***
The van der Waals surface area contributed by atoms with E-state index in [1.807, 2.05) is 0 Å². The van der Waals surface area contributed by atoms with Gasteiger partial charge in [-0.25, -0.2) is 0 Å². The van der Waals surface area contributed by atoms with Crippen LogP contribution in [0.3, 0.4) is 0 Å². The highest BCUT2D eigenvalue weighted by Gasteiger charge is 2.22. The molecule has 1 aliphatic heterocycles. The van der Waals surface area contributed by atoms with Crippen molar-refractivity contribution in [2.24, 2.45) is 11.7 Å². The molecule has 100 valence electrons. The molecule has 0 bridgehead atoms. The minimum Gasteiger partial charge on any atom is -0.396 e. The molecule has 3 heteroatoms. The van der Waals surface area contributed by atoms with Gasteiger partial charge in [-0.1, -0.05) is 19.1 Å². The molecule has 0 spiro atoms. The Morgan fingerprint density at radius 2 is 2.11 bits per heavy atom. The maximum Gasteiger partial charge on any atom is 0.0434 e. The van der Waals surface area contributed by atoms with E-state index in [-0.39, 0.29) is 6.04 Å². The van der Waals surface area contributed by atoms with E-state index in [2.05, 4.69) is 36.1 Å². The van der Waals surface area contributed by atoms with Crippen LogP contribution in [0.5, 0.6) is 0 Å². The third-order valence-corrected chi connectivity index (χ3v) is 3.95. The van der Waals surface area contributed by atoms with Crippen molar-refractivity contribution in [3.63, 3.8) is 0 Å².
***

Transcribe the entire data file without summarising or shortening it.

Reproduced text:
The van der Waals surface area contributed by atoms with E-state index in [1.807, 2.05) is 0 Å². The van der Waals surface area contributed by atoms with Gasteiger partial charge in [-0.25, -0.2) is 0 Å². The van der Waals surface area contributed by atoms with Crippen LogP contribution in [0.3, 0.4) is 0 Å². The highest BCUT2D eigenvalue weighted by Gasteiger charge is 2.22. The molecule has 1 aliphatic heterocycles. The van der Waals surface area contributed by atoms with Crippen molar-refractivity contribution in [2.24, 2.45) is 11.7 Å². The molecule has 100 valence electrons. The molecule has 0 bridgehead atoms. The minimum Gasteiger partial charge on any atom is -0.396 e. The molecule has 3 heteroatoms. The van der Waals surface area contributed by atoms with Gasteiger partial charge in [-0.1, -0.05) is 19.1 Å². The molecule has 0 spiro atoms. The Morgan fingerprint density at radius 2 is 2.11 bits per heavy atom. The maximum Gasteiger partial charge on any atom is 0.0434 e. The van der Waals surface area contributed by atoms with E-state index in [-0.39, 0.29) is 6.04 Å². The van der Waals surface area contributed by atoms with E-state index in [2.05, 4.69) is 36.1 Å². The van der Waals surface area contributed by atoms with Crippen LogP contribution in [0.5, 0.6) is 0 Å². The third-order valence-corrected chi connectivity index (χ3v) is 3.95. The van der Waals surface area contributed by atoms with Crippen molar-refractivity contribution in [3.63, 3.8) is 0 Å².